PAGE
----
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mouth, and devoureth their enemies; as it is said, “These have power to shut heaven, that it remain not in the days of their prophecy.” But this it is impossible to affirm with certainty.
The other part of Elijah's work at his return, has been equally the subject of discordant interpretation. Some suppose that by the restitution of all things is meant merely “the regulation of the present disorders in the moral world, and the seeming inequalities of providential dispensations;" others, “the restoration of the paradisaic state to the world, for which the whole creation groaneth and travaileth ;" and others, again, “ the restoration of those things which were then corrupt amongst the Jews. To which belongs not only the external state of the republic and religion, but also the internal state of doctrines, concerning which there was a wonderful discord amongst the Jews." And this seems to me best to agree to the circumstances under which he is promised. It is to the Jewish people that the prophet declares that he is to be sent. It is to the Jews only that Malachi is speaking, and to them he says, “Remember ye the law of Moses, my servant, which I commanded unto him for all Israel ;" and then adds, “Behold, I will send you Elijah the Prophet before the coming of the great and dreadful day of the Lord.” It was to Jews that both our Lord and Peter spoke of the restitution of all things, and it must be supposed that they used language familiar to those whom they addressed, and in the sense which they understood. Almost everything that the Jews valued as their peculiar privilege had been lost, and was wanting, when the words were spoken. The quiet possession of the land—the union of all the tribes of Israel—the immediate communion with God—the theocracy—the kingdom of God. It was for the restoration of these things that the Jewish people longed; and concerning the kingdom that the apostles asked, “Lord, wilt thou at this time restore again the kingdom to Israel ?” And if we inquire of the prophets of old, of what restitution they have spoken, we shall find that it is the restoration of the kingdom of God in Israel, as Isaiah says, “I will restore thy judges as at the first, and thy counsellors as at the beginning ;” and Jeremiah, “I will restore health unto thee, and heal thee of thy wounds, saith the Lord, because they called thee an outcast, saying, This is Zion, whom no man seeketh after.” The breaking down of the kingdom of God took place at the rise of the four great monarchies. From the day that the King of Babylon destroyed the first temple and carried the Jews captive, the world has seen no theocracy. After the return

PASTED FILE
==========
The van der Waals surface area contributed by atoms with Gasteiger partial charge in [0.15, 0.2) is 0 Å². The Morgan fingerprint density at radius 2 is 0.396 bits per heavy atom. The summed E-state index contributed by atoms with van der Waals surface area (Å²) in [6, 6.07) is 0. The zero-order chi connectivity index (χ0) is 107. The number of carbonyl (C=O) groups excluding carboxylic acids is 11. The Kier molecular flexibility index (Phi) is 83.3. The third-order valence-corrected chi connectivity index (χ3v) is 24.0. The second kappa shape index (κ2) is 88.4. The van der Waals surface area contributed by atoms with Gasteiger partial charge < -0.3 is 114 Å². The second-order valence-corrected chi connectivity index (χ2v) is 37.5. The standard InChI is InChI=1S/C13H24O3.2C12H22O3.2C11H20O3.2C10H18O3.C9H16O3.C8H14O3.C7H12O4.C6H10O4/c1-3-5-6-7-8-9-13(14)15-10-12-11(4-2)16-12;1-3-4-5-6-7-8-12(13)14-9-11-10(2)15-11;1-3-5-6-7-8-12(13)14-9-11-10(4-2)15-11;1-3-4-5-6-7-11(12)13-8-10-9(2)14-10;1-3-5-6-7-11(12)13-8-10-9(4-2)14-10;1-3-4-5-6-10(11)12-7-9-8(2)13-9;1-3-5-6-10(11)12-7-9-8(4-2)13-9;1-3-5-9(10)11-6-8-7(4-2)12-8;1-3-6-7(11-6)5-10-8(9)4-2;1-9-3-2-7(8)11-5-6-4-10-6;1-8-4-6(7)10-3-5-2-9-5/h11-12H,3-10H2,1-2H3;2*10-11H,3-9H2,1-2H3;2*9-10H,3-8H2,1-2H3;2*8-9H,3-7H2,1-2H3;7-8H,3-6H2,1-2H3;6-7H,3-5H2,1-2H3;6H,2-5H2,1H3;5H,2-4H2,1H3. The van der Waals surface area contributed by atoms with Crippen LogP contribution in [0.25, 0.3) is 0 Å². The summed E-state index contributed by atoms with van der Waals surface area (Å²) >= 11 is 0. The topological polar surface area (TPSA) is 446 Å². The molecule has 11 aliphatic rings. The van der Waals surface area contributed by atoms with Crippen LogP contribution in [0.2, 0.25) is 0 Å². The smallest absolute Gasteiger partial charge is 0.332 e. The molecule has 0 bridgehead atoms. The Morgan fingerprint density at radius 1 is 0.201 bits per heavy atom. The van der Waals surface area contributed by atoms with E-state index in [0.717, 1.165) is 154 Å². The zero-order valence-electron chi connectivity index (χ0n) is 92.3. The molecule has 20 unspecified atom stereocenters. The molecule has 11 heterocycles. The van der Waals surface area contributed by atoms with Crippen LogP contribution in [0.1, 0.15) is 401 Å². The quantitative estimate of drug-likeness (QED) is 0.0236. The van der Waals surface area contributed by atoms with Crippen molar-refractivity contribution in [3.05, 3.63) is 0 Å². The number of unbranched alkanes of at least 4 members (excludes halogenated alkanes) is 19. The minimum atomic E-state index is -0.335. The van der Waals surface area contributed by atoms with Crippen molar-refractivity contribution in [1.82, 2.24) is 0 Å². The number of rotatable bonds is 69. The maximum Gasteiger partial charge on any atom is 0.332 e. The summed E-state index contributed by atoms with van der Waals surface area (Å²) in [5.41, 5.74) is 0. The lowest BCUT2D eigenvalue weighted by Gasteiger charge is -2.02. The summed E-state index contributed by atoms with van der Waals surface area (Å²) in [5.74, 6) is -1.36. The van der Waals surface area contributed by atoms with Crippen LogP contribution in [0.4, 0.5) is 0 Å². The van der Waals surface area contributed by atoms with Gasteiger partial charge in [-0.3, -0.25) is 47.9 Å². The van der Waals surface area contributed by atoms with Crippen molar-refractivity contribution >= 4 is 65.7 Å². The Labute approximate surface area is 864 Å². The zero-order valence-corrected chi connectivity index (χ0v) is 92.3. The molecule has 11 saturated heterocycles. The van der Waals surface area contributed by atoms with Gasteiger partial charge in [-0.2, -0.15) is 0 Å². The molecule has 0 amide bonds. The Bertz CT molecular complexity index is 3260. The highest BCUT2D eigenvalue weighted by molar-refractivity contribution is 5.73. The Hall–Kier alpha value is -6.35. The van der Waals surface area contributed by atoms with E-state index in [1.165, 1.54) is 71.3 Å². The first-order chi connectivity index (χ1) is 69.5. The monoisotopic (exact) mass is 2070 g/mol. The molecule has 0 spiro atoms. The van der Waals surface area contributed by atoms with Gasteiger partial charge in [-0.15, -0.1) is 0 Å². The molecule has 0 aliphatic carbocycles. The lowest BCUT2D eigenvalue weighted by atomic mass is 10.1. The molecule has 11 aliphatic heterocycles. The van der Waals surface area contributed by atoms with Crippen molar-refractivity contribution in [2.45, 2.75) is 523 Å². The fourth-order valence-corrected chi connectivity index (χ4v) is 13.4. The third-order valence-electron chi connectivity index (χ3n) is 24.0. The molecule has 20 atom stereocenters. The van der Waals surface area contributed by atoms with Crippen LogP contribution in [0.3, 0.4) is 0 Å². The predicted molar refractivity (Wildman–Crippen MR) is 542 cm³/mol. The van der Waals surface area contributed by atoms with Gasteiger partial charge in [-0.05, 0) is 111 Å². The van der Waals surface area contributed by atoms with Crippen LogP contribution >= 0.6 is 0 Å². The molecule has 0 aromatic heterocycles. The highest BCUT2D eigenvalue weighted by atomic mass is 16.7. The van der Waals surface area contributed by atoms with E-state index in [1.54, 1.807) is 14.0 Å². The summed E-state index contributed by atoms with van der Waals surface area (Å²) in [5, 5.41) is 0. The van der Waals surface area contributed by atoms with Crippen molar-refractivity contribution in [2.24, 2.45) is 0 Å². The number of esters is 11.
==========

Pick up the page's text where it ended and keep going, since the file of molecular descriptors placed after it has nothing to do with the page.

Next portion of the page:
from Babylon the Jews remained a conquered and dependent people, subject to Persians, Greeks, and Romans. The kingdom was not restored to Israel ; the supreme power was vested in mortal men, and God appeared not as their Judge, their Lawgiver, their King. The intimate and visible relation once existing between God and Israel, and through them between heaven and earth, has long been interrupted. The children of Israel have for centuries wandered over the world as fugitives, without a country, or a king, an ephod, or a priest. They have been driven from one kingdom to another people. They have been scattered and peeled, meted and trodden down, and God hath looked on in silence. But this state of separation shall not continue for ever. Their relation to God shall be restored, and Elijah be the instrument of the restoration. Elijah, verily, shall first come and restore all things. Without miraculous interposition nothing can be restored. Even though the land of their fathers should be given back, and the power of legislation, and the privileges of an independent nation, they could not erect the kingdom of God. Neither could all the sovereigns of the world renew the relation between God and Israel.
To restore is not to make or establish anything new, but to re-establish that which has once been. The promise of restoration, therefore, implies the re-establishment of all that once distinguished Israel as the peculiar people of God. The two chief characteristics were, that they were the kingdom of God, and the Church of God, and these shall be theirs again. “And thou, O tower of the flock, the stronghold of the daughter of Zion, unto thee shall it come, the former dominion: the kingdom shall be the daughter of Jerusalem.” When all the world is wondering after the beast, and all that dwell on the earth, whose names are not written in the book of life, are worshipping him, being deceived by the working of Satan, with all power, and signs, and lying wonders, and with all deceivableness of unrighteousness in those that perish, Christ will have a testimony and witnesses in the land where he suffered. Elijah shall come, and by his presence exhibit the restored communication between earth and heaven, promote the great work of repentance amongst his people, and prepare the way of the Lord, lest he come and smite the earth with a curse.
BY THE REV. R. W. DIBDIN, M.A.,
MINISTER OF WEST-STREET EPISCOPAL CHAPEL, ST. GILES.
2 Sam. XXIII. 3—5.
“ He that ruleth over men must be just, ruling in
the fear of God. And he shall be as the light of the morning, when the sun riseth, even a morning without clouds ; as the tender grass springing out of the earth by clear shining after rain. Although my house be not so with God; yet he hath made with me an everlasting covenant, ordered in all things, and sure : for this is all my salvation, and all my desire, although he make it not to grow.".
In these remarkable “last words” of David, the King of Israel, we find,